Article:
The Internal Revenue Service (IRS) and the Treasury Department have collected around 70 percent of the $1.6 billion they sent to deceased Americans by accident as part of the CARES Act earlier this year, according to Federal News Network.
The money was sent in haste as the government attempted to get stimulus checks of $1,200 out to every U.S. resident. However, later reports indicated that many payments had accidentally been sent to people who had died before any of it was decided.
The error came from the initial interpretation from legal counsel that the IRS send out payments to everyone who filed taxes in 2018 and 2019, regardless of whether the person was alive still, and it took until around the third wave until the issue was realized.
The problem was compounded by the dovetailing of outdated systems and fraud, PYMNTS reported recently. Opportunistic scammers could have already made off with the payments sent to the deceased, and GIACT Co-founder and CEO Melissa Townsley-Solis said the underlying issue is that the government needs to update how it authenticates who it is making payments to.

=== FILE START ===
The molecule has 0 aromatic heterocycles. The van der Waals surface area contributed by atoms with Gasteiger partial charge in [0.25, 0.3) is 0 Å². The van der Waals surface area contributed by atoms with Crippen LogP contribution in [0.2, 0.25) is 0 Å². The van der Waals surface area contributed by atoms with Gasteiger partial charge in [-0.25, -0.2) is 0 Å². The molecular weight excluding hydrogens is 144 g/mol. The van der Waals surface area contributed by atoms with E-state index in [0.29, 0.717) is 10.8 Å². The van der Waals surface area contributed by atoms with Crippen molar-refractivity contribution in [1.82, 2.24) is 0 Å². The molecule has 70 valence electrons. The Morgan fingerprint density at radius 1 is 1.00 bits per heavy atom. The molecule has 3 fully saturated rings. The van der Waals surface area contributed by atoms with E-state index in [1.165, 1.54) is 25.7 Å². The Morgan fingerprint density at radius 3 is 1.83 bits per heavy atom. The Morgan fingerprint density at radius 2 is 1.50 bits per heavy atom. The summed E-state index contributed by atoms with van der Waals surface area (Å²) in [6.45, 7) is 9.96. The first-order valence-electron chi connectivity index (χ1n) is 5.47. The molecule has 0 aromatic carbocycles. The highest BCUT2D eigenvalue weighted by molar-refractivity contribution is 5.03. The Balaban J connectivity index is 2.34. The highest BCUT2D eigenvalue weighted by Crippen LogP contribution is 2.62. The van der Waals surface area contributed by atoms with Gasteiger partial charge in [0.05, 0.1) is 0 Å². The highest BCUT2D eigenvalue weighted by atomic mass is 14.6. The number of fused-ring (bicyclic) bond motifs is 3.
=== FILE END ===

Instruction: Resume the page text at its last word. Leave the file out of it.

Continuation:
Once it became apparent that parts of the CARES Act had been mismanaged, such as checks being sent to the deceased, a Government Accountability Office (GAO) report recommended that the Treasury and IRS be proactive in getting the money back.
More checks are expected to return once the agency continues to return to its former staffing levels, as opposed to the limited staff the branches have been operating under due to the pandemic for months. The IRS has a backlog of around 10 million pieces of mail due to the shortage, Federal News Network reported.
Dave Lebryk, fiscal assistant secretary at the Treasury Department, was optimistic that even more had already been recovered.
“That number is actually low because we know that people sent their checks back to the IRS and the IRS hasn’t opened up all its mail yet because of the backlog,” he said at a virtual conference of the Association of Government Accountants, Federal News Network reported.